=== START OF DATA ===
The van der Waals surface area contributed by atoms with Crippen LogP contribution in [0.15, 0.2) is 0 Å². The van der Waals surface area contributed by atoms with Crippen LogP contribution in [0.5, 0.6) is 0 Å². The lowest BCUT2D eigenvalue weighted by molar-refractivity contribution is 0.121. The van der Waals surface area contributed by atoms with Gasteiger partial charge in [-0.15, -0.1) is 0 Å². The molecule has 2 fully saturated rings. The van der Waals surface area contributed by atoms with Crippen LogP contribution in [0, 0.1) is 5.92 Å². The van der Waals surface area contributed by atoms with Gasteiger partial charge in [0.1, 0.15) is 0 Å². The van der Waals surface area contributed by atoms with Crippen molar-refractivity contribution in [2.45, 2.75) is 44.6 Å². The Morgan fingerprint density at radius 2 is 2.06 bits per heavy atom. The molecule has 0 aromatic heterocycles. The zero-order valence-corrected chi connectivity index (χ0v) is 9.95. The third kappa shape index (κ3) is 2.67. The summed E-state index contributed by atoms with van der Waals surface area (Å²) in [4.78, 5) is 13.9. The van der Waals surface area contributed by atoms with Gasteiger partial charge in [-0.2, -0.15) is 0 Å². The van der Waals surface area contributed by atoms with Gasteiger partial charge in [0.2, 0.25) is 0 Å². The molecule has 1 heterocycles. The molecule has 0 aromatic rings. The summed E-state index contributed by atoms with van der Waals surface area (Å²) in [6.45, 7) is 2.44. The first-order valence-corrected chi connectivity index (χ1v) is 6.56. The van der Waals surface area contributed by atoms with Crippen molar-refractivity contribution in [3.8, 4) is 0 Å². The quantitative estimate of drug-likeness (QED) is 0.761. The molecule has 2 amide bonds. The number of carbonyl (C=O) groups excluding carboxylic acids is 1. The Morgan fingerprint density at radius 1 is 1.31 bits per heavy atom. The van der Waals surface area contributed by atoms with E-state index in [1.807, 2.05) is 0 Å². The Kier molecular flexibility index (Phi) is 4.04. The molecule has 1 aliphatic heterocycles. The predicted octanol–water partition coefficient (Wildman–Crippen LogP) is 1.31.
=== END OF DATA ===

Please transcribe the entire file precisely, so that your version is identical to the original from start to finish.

The van der Waals surface area contributed by atoms with Crippen LogP contribution in [0.15, 0.2) is 0 Å². The van der Waals surface area contributed by atoms with Crippen LogP contribution in [0.5, 0.6) is 0 Å². The lowest BCUT2D eigenvalue weighted by molar-refractivity contribution is 0.121. The van der Waals surface area contributed by atoms with Gasteiger partial charge in [-0.15, -0.1) is 0 Å². The molecule has 2 fully saturated rings. The van der Waals surface area contributed by atoms with Crippen LogP contribution in [0, 0.1) is 5.92 Å². The van der Waals surface area contributed by atoms with Gasteiger partial charge in [0.1, 0.15) is 0 Å². The van der Waals surface area contributed by atoms with Crippen molar-refractivity contribution in [2.45, 2.75) is 44.6 Å². The Morgan fingerprint density at radius 2 is 2.06 bits per heavy atom. The molecule has 0 aromatic heterocycles. The zero-order valence-corrected chi connectivity index (χ0v) is 9.95. The third kappa shape index (κ3) is 2.67. The summed E-state index contributed by atoms with van der Waals surface area (Å²) in [4.78, 5) is 13.9. The van der Waals surface area contributed by atoms with Gasteiger partial charge in [-0.2, -0.15) is 0 Å². The van der Waals surface area contributed by atoms with Gasteiger partial charge in [0.2, 0.25) is 0 Å². The molecule has 1 heterocycles. The molecule has 0 aromatic rings. The summed E-state index contributed by atoms with van der Waals surface area (Å²) in [6.45, 7) is 2.44. The first-order valence-corrected chi connectivity index (χ1v) is 6.56. The van der Waals surface area contributed by atoms with Crippen molar-refractivity contribution in [3.8, 4) is 0 Å². The quantitative estimate of drug-likeness (QED) is 0.761. The molecule has 2 amide bonds. The number of carbonyl (C=O) groups excluding carboxylic acids is 1. The Morgan fingerprint density at radius 1 is 1.31 bits per heavy atom. The van der Waals surface area contributed by atoms with E-state index in [1.807, 2.05) is 0 Å². The Kier molecular flexibility index (Phi) is 4.04. The molecule has 1 aliphatic heterocycles. The predicted octanol–water partition coefficient (Wildman–Crippen LogP) is 1.31.